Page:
All of this is particularly funny to me because I don’t think most teachers want to dig into the quagmire that comes with ‘WAKING’ kids. They are stressed out, underpaid, and they are consistently badgered by parents who think their kid is a special angel who deserves all the magic things they want without any of the work and struggle that other kids go through. We have these helicopter parents who hover around enough to obsess over their kid living up to some sort of invisible standard but not so much that they want to help them achieve their goals. What’s funny is most of us went through a similarly broken system, and while it has its issues, did many of us, back then declare – I FEEL INDOCTRINATED? No. We felt overwhelmed, sure, but not so much indoctrinated. And sure, as one recalls abuse in the past years later, you could look back and declare that you HAD been indoctrinated, is that really the case, or did you just paint it that way, the way we paint that waitress that smiles at us and calls us ‘hon’ as wanting to bed us.

           Here’s some hard truth, friend – indoctrination happens at home, at churches, and with our peers. Now, I am SURE that out there somewhere there are teachers who are trying to force their worldview on kids, good or ill, but overall, seriously, schools don’t have the funding or the ability to focus on trying to pass tests AND indoctrinate kids. The indoctrination happens in churches where preachers tell you how to vote and preach the world and not the Bible. Indoctrination is when our parents scream about THEM and THOSE and consistently rage about this person or that person, instilling in us a hidden layer of distrust and hate for people we haven’t even met. Indoctrination happens when our friends try to push us, to pull us, and to force us into being like them. We call it peer pressure but it’s still indoctrination and we can’t act like we all haven’t been privy to it.

The American education system is a fragmented and cracked mess that has had patches applied and has had changes made ad hoc without any thought as to how it all works together. Instead of just taking time to find the best way to educate kids we change it with the winds. It differs by state. It differs by national leadership. It differs by era. The book companies make the slightest of changes to try to sell more books. The educators try to keep up with bleeding edge trends. The politicians target isolated things that are against their talking point and try to make it out as if that one thing will tear down our country.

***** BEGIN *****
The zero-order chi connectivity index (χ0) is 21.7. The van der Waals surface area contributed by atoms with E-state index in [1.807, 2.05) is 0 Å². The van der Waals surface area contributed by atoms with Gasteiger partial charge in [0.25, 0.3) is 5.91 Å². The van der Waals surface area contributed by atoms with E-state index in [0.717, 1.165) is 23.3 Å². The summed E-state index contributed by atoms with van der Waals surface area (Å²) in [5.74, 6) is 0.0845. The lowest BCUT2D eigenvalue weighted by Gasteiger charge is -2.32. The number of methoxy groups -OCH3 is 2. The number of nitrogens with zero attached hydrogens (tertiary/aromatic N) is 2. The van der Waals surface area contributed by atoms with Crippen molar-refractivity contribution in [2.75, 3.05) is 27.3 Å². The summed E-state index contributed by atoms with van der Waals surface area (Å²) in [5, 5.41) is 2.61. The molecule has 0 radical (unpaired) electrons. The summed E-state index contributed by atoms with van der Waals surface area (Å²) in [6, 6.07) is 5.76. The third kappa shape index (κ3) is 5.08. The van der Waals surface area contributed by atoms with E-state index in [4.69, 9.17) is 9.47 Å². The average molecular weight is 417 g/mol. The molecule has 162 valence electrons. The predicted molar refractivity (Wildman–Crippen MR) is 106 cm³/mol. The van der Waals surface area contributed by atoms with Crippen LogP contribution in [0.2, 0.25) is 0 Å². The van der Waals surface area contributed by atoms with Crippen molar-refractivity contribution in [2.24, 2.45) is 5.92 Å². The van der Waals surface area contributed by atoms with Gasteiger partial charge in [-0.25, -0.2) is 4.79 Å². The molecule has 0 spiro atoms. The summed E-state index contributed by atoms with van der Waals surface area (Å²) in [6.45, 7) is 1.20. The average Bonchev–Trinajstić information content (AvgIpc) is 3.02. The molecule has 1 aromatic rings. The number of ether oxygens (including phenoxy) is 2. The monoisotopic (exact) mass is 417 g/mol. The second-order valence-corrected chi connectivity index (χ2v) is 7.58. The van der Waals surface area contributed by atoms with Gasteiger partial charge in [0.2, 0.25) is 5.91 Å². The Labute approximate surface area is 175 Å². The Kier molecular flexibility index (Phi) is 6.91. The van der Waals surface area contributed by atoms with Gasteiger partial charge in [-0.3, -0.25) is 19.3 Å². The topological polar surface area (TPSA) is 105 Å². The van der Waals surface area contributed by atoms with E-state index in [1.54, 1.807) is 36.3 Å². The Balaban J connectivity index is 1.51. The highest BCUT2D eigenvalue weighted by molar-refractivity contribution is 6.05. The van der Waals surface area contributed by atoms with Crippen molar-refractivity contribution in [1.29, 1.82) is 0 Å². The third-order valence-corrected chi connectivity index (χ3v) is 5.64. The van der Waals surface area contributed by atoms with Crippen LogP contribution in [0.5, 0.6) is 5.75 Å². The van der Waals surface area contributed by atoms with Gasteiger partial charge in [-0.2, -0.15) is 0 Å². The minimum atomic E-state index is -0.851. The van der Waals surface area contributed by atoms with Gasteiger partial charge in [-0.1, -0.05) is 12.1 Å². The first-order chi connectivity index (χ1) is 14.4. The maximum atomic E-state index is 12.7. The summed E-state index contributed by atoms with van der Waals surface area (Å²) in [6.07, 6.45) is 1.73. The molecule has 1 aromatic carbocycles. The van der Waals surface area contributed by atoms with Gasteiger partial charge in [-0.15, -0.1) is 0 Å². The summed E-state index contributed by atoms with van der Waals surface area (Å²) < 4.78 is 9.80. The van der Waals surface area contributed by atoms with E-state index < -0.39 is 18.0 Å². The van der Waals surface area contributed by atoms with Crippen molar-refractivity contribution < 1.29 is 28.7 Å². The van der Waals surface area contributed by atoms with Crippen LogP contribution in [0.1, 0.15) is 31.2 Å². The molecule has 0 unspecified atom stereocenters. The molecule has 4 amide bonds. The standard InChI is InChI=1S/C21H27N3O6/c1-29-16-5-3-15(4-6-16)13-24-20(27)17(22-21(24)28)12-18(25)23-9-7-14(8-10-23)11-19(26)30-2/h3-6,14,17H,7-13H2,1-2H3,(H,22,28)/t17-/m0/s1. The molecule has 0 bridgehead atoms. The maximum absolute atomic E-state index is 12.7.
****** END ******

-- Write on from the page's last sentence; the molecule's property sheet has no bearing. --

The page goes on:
We push kids.

We pull kids.

We change things up on them without any explanation as to why.

We force our own fractured dreams and goals on them.

We tell them to enjoy childhood while telling them to not be lazy and to get jobs and to do chores and to grow up.

We make it out as if their dances and proms are like child weddings and we fetishize them that way.

But wait, who is it that is grooming kids?

We throw parties for them and get them alcohol, just so long as they drink it at home!

We expect teachers to teach our children, to look after our children, to encourage and engage them, to make sure they are fed, to make sure they are doing their work, to keep them safe from harm, and to become the leaders of tomorrow.

We expect teachers to do the things that not even every parent will do.

YET, we tell them they are evil and wrong and groomers and indoctrinators!

We tell them to hide their sexuality, and their race, and their religion because it will scar those fragile minds that can watch as parents fight, drink, swear, or rage against a world they don’t feel reflects what they feel.

These are people who don’t want kids EDUCTATED but INDOCTRINATED into their beliefs. They want their kids to be robots that do as they are told, that become what they are told, and who will parrot the world views of their parents. They want them to hate on command and to preach the gospel of a book few of them even seem to grasp.

How often do you hear how TERRIBLE teens are and how HARD middle schoolers are but how CUTE babies are?

We love babies because, well, they’re cute, but they can also only do what we let them do.

It’s once a kid start trying to find themselves and what the world is about that we get angry because the world is vastly bigger than we realize and full of ideas and dreams we can’t even imagine.

School is such a hard place for kids. It’s such a hard time. We expect them to deal with their own emotions and hormones, with peer pressure, with social pressure, we expect them to get good grades, we expect them to be social, we expect them to do chores, we expect them to get summer jobs, and we expect them to grow up to be successful.

We don’t want to fund schools properly, so that they can stay up to date in technology and resources…unless it’s an exclusive private school, that is. We WILL spend, spend, spend though to make sure those football stadiums are state of the art for the handful of kids that benefit from that. Sure, they’ll never be professional athletes but darn it, they’ll make memories. The arts though, oh, well, that’s LIBERAL, it’s in the darned name, so those shouldn’t get funding.

We put so many pressures on kids that it’s any wonder that so many turn out as generally well as they do. It’s almost as if they just understand that they have to get through it and get to adulthood so they can move on and live THEIR lives.

The trouble isn’t schools indoctrinating kids with LIBERAL ideas, which is to say ideas about a holistic view of the world and its peoples, and a wide view of science and history, it’s that schools are expected to be something they just are not funded to be.

The trouble isn’t the schools, it’s the adults who treat children like property and pawns and use them as political symbols without worrying over how it affects them. The trouble is parents who can’t be bothered to care enough to be involved in their kid’s education but who will be the first to demand their schools bend to their wills when something offends them. We forget that as parents, we are also their teachers, and that it is on us to help our kids develop the morals and compassion, and empathy, and life lessons that they can’t always learn in school. Many of us though use that time to, ahem, indoctrinate these kids and to convince them that they are right, and that the world is wrong, and that they must never give in to this wrong, wrong world.

It’s exhausting and it’s one of many reasons our kids are falling beyond the rest of the world in education. Because we care less about getting them ready for their futures and more about putting them on the front lines of our culture wars.